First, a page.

The answer to this question is grounded in the distinction between the ‘moral’ and the ‘political’ in the eyes of the IDF. According to the Israeli army, refusal to serve due to opposition to the occupation is not a ‘moral’ decision but a ‘political’ one, and the IDF sees it as an act of civil disobedience. This claim draws on a familiar but outdated distinction between universal versus selective ‘conscientious objection’.

On the one hand, universal conscientious objection depends on one’s private, moral refusal to partake in violence regardless of its purpose. This universality in abdication of violence amounts to “pacifism” in the eyes of the IDF.

Selective ‘conscientious objection’, on the other hand, is not a complete renunciation of violence but rather, is a strategic forgoing of violence in the pursuit of political ends. It, hence, does not count as a source of morality but is deemed a political choice. Due to this, conscientious objectors wishing to be exempted from military service due to their opposition to the occupation, do not qualify as “pacifists” since their objection is not a universal abdication of violence. Instead, it is considered a selectively political statement meant to disrupt public order.

In her declaration of refusal to serve, Zeevi, who is from Jersusalem, stated, “Out of love for this land and the human beings who live in it, I want to believe and I do believe that there is a different path and that we can effect change”. Alon, on the other hand, bore a more politically inclined stand when, from her Tel Aviv home, she declared “I can’t accept the claim that the oppression of another people, the denial of basic human rights and racism and hatred are necessary for the existence of the State of Israel.”

So it came as no great surprise that Tamar Zeevi was ultimately released on March 24th, 2017, after spending 115 days in military prison. On appearing in front of a military panel authorised to grant service exemptions, she was told that she would be discharged from the army for ‘reasons of conscience’. By exempting Zeevi from military service on these grounds, the IDF declared her objection to be a ‘moral’ one and by extension, deemed her a “pacifist.”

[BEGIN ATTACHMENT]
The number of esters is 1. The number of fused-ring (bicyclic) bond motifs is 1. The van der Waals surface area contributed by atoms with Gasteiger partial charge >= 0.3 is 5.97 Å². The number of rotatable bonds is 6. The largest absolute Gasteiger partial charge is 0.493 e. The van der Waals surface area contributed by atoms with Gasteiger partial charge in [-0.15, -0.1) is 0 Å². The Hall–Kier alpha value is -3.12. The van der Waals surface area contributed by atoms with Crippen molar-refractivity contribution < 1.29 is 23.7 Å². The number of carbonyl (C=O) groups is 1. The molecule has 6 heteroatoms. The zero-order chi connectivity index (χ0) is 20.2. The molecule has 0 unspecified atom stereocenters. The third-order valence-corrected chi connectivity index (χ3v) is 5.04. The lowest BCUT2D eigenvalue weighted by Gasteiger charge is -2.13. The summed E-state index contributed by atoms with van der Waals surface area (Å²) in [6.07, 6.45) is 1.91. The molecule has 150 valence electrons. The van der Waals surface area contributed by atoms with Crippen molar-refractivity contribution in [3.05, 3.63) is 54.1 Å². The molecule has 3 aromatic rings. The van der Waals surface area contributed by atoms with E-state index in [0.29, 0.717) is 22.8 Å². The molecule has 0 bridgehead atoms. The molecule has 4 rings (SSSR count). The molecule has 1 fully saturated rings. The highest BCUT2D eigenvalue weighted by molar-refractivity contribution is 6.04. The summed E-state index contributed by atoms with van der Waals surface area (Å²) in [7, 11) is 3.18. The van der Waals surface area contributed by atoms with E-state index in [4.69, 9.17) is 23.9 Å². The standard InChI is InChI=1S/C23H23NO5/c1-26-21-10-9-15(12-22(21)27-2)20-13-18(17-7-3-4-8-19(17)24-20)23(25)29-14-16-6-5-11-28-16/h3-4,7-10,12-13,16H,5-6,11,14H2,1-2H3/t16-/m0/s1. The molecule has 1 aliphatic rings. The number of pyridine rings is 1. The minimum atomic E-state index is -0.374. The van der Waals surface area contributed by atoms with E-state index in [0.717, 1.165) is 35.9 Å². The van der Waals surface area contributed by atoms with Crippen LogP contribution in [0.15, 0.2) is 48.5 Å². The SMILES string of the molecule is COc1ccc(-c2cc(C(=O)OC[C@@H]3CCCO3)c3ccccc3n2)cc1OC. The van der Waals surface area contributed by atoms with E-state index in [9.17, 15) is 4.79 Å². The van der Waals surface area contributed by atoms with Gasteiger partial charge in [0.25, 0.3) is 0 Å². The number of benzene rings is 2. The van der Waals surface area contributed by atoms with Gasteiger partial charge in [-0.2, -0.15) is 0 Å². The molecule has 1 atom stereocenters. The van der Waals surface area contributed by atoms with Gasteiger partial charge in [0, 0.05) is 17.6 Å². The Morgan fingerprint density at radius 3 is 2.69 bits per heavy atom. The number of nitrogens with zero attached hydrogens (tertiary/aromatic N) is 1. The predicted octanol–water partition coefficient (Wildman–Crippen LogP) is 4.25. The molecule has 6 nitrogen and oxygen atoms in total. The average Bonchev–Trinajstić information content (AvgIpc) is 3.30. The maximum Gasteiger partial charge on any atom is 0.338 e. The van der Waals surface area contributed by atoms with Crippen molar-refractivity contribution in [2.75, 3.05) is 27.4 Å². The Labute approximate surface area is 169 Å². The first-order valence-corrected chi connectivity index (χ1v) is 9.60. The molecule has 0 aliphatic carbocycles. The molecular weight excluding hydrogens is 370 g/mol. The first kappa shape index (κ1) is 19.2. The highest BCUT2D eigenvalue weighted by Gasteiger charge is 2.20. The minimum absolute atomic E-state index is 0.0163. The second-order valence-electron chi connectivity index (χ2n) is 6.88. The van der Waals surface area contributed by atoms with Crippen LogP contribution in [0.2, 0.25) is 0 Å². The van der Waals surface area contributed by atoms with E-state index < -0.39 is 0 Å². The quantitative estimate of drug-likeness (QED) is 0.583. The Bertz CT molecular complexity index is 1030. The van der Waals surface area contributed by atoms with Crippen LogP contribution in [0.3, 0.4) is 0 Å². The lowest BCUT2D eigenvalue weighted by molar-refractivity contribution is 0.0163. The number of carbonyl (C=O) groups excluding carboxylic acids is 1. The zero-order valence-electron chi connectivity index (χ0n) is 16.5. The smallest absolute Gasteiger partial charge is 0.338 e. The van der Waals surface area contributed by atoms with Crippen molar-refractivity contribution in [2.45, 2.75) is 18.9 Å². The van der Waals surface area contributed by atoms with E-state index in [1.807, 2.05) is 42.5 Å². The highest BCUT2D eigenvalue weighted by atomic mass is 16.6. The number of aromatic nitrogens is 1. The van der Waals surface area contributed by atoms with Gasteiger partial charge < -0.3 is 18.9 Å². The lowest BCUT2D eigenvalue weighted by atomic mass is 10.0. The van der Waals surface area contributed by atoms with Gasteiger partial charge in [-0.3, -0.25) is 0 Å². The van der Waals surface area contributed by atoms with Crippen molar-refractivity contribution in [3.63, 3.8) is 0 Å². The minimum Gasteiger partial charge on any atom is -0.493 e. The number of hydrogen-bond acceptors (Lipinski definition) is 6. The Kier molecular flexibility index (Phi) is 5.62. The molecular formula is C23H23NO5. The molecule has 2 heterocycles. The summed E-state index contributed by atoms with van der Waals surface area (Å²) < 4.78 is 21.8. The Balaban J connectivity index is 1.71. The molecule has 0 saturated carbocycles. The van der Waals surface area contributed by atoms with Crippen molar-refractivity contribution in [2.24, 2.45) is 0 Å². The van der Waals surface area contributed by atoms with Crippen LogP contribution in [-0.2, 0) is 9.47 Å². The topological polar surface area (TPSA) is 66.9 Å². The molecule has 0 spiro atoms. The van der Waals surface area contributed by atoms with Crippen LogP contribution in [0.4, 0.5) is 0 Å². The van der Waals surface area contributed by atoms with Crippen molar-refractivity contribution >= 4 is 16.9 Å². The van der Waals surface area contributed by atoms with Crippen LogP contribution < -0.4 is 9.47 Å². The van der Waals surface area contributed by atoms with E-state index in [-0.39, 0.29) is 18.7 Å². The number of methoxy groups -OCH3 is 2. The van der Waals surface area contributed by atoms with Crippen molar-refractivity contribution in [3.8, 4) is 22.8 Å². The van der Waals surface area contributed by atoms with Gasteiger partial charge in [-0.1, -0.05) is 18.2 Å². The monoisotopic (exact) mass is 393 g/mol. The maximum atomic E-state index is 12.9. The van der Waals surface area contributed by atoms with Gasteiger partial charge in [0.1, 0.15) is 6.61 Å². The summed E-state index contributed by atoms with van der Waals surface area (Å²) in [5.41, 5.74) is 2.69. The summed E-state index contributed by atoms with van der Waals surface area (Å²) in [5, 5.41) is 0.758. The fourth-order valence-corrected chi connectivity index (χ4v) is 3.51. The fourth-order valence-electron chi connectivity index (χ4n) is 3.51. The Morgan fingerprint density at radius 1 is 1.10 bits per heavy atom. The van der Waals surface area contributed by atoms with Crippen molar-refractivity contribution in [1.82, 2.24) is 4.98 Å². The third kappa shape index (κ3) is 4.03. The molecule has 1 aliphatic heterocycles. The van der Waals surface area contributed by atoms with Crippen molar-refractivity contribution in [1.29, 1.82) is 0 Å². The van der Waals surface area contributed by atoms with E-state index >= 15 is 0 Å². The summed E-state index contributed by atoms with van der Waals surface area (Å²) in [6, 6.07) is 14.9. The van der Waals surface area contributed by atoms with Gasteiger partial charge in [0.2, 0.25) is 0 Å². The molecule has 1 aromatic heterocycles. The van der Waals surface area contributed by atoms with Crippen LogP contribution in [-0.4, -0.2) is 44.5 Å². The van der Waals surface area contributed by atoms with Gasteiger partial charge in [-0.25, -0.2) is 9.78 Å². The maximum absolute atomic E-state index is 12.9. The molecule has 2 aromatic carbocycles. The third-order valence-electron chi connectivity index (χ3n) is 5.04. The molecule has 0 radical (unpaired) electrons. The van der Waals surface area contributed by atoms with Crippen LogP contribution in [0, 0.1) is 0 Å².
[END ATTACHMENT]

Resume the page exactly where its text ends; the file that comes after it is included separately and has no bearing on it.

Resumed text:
Her friend Tamar Alon, on the other hand, did not receive such an exemption. After spending 118 days in prison, Alon too testified in front of a military panel, which decided not to grant her an exemption for reasons of conscience, claiming that her refusal to enlist was not out of a universal abdication of violence, but was based on political motives. Thus, Alon was not permitted the label of “pacifist” as her renunciation of violence was not absolute but was considered teleological in its pursuit of a political agenda.

In this way, the treatment of ‘conscientious objectors’ in Israel is arbitrary and varies in individual cases. Some have to undergo relatively short prison terms while others have their passports confiscated. Some resisters are unconditionally exempted, others are offered placement in non-combat units and still others perform alternative service. Lack of a consistent mechanism to deal with ‘conscientious objectors’ leaves them vulnerable to the whims and fancies of the IDF and in the process, increases the threat of resisting the Israeli army.

Army statistics are now showing that the number of young people refusing to enlist for military service has increased in recent years, with more than 25 percent of men resisting conscription and approximately 43 percent of women doing the same. Earlier, conscription was iron clad, and if an individual refused, she or he would be ostracised from society. However, over the last few years, increased immigration from what was formerly Soviet Union, and Ethiopia has lead to an increase in the number of potential draftees. The IDF, unable to juggle the sudden increase in population, took this to mean that the military could now be more ‘selective’. This, coupled with a broader trend of various teen idols—promising sportsmen, musicians and fashion models—refusing service, has led to an increase in ‘conscientious objection’ among the youth.

“People are starting to feel they don’t have to do it”, says Hagay Matar, an Israeli who spent two years in prison for refusing the draft.

This increase in the number of ‘conscientious objectors’ poses a direct threat to the legitimacy of Israeli occupation of Palestinian territory, delivering a blow to the very foundation of the occupation.